People will think I'm a horrible writer. I'll never write another book again. I don't know what I'm doing. What if I'm wrong?
Sound familiar? Do you have these thoughts, these doubts? Well, replace "People" with "The author," replace "write" with "edit" and you have the doubts that go through my head every time I edit a manuscript and write an editorial letter. I get the same anxiety when I send off an editorial letter as authors get when they send off their manuscript to an editor. Or artists when they send sketches or final art. (Okay, well, maybe not "the same" but similar.) I don't want to hurt the author's or illustrator's feelings, or anger them. I don't want them to think I'm incompetent and/or crazy. Because I have the highest level of respect for the creative people I work with, because I could never do what they do.
I hope that my editorial letters have the right balance of praise and constructive criticism. I know that it can be intimidating to receive a four or seven-page editorial letter. But I hope my authors know that I love their writing, love their work, to know that we're on the same team.
The task of writing an editorial letter to me is daunting, and I certainly had no idea how to go about doing it when I edited my first novel (sorry, Libby!). But I learned as time went on, I learned from my mentors, and I learned from reading the correspondence files that circulate in my department: each week, everyone in editorial (when we remember to do this) places copies of our editorial letters and other outside business correspondences into a centralized folder which is then circulated throughout the editorial department so that we can be aware of other editors' projects, problems that other editors are having that may be similar to our own, and also so the younger staff can read many different editorial letters to start to understand how to write them. I think this process is the same in most other companies, and it's one of the crucial learning tools for an editorial assistant.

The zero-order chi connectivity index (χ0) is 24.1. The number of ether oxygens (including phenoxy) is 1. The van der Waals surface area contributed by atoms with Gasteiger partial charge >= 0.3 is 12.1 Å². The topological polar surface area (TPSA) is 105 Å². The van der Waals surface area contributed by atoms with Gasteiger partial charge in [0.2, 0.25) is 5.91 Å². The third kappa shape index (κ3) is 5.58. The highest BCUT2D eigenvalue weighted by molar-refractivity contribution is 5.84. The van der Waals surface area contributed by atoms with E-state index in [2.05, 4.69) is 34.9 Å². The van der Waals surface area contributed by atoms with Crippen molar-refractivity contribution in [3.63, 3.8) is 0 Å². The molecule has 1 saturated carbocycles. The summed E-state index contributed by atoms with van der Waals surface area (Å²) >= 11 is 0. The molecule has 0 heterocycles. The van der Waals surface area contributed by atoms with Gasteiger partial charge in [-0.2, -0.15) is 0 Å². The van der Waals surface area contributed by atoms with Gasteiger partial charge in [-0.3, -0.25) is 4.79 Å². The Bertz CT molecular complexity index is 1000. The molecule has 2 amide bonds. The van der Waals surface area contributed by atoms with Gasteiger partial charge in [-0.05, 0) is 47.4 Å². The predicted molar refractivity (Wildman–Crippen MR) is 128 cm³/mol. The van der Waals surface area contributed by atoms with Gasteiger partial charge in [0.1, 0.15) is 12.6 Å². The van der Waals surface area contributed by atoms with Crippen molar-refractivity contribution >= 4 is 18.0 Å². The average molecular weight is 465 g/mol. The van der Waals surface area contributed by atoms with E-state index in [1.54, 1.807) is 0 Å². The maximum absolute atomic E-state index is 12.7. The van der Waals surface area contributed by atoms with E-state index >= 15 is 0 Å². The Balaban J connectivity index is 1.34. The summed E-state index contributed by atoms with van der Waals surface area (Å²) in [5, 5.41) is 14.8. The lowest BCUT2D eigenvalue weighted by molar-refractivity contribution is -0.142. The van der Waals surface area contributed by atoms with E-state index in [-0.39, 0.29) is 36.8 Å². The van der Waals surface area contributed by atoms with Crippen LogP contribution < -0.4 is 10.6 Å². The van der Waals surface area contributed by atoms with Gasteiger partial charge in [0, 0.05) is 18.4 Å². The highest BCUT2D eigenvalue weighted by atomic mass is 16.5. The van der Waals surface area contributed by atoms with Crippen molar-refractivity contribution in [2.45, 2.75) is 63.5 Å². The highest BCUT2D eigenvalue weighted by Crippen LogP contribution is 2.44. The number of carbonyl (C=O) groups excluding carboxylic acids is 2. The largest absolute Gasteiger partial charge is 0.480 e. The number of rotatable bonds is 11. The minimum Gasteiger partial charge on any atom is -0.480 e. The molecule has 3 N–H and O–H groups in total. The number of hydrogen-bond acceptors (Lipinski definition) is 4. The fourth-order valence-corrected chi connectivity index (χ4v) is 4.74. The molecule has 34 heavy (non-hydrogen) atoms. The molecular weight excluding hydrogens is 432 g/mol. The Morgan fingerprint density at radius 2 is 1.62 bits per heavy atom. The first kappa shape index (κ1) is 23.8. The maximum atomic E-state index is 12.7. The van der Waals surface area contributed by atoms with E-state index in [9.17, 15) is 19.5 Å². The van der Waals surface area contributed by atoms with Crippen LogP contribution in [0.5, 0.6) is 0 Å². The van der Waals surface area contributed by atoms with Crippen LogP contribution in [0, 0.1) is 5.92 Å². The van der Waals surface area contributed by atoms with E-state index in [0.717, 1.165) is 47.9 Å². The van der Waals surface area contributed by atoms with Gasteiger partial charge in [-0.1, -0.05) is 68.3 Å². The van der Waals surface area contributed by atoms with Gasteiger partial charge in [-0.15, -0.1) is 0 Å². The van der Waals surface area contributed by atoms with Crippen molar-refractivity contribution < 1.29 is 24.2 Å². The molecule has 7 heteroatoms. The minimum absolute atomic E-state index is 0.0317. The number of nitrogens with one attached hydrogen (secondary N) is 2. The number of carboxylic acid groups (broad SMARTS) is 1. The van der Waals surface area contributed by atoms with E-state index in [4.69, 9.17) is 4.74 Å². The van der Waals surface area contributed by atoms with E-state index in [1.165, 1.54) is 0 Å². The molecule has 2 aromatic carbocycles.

I think every editor develops his or her own editing style, and I've certainly honed my own throughout the years. I shared some of my revision process at the SCBWI annual conference in LA, but I thought I'd go through it now in more detail in the hopes that it will be helpful. It's generally always changing slightly, but I just went through this four+ times in the past few weeks, so it's pretty fresh in my mind.